Calculate Your Risk Tolerance
Along with a risk assessment, a company should know exactly what its risk tolerance is – how much risk it can afford to have. While risk threshold determines how much risk is acceptable before action must be taken, risk tolerance gets into the dollars and cents of what a company can afford if an incident occurs. A company needs to weigh the potential cost of fraud, data breaches and mishaps by employees to determine if it can tolerate that amount of risk and loss.
Decrease Audit Deficiencies
Companies meeting audit compliance requirements for Sarbanes-Oxley have to think through the risks and costs of audit deficiencies and material weaknesses and add those to their probability of risks. Reducing risk – even audit risks – to begin with, can be the more cost-effective posture to take.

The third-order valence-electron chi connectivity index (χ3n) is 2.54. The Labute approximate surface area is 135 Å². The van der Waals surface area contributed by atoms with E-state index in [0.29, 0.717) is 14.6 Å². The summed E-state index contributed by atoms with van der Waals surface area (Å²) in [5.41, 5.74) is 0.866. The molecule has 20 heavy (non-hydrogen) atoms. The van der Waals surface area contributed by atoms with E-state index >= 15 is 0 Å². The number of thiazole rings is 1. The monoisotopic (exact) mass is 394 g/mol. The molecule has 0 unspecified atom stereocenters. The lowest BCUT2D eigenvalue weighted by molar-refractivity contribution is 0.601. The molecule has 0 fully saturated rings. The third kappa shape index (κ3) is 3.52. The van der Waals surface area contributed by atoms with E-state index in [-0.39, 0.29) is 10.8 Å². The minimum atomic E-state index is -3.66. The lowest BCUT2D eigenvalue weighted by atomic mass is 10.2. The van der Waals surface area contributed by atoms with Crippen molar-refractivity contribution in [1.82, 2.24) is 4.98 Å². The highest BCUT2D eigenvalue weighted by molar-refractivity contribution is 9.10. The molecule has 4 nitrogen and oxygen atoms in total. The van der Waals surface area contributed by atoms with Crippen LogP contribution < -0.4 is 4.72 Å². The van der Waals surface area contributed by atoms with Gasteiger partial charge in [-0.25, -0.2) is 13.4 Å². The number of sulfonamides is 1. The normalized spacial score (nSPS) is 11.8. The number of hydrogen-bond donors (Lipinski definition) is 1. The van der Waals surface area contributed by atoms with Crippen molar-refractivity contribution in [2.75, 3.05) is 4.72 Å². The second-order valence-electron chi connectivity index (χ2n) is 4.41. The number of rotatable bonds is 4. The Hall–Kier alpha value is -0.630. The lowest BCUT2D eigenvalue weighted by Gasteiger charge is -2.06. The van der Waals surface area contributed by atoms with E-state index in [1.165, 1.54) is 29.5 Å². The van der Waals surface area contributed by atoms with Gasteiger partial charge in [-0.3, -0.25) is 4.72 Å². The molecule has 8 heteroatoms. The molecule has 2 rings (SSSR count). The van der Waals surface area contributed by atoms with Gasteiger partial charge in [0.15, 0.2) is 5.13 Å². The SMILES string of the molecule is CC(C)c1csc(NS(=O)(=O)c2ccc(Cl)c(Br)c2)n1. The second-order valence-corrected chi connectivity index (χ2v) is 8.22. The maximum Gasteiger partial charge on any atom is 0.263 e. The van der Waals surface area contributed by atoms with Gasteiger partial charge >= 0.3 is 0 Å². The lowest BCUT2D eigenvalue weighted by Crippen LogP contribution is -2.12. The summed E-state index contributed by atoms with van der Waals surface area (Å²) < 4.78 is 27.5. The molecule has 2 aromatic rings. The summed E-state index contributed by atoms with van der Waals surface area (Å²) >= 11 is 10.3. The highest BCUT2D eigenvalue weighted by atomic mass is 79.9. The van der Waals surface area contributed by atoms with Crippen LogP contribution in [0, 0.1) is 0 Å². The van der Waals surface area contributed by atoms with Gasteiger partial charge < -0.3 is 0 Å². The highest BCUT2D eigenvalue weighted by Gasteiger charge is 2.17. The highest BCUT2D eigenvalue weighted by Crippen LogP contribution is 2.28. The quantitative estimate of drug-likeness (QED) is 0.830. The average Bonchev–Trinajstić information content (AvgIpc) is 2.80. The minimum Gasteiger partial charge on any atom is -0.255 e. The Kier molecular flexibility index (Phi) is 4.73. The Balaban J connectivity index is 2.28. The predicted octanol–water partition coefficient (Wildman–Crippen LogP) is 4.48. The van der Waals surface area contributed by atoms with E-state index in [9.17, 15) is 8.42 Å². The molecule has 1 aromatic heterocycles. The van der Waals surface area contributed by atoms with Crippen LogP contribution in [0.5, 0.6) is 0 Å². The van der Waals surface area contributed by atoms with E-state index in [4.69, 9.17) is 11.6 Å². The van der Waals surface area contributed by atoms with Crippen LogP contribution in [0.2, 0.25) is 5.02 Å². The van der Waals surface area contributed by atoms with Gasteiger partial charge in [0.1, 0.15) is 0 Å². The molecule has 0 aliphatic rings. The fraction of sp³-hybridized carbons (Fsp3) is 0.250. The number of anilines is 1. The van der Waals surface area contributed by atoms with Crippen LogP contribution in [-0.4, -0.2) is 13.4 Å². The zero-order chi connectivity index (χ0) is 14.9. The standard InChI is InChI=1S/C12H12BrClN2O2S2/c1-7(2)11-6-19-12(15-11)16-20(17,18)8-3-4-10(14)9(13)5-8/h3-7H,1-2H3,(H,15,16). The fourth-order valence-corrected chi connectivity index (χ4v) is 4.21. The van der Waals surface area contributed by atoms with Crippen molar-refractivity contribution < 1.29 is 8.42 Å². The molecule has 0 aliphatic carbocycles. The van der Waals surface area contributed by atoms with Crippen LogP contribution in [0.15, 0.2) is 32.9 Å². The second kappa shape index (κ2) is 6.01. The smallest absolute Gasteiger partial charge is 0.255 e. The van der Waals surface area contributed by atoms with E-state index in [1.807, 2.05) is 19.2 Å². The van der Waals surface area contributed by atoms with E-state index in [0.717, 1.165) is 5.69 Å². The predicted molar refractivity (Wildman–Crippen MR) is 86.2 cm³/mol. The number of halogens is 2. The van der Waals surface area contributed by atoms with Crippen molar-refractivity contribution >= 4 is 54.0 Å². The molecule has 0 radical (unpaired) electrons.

Reduce Risk Remediation
Cutting the cost of access risk remediation is another budget-saving strategy. By running a risk analysis more frequently, risks can be found promptly and remediation work can be performed as risks arise rather than accumulating a massive number of risks and creating an overwhelming amount of remediation work all at one time. Such a scenario may slow remediation processes and even let some remediation slide, thereby leaving a company open to a greater risk of damaging incidents.
Manual processes or risk analyses are more complex and harder to perform. Simplify processes as much as possible to reduce errors, time and cost. But also think about more simplicity in whatever technology you use to help control risks. Bear in mind that an intuitive user interface and risk reporting can drive greater adoption and use while reducing training, costs and risk in general.
Lowering risks, cutting audit deficiencies and reducing remediation work are easier to achieve with automated tools. Organizations can not only save hours and hours of time spent on manual work but also improve accuracy and remediate any risks faster.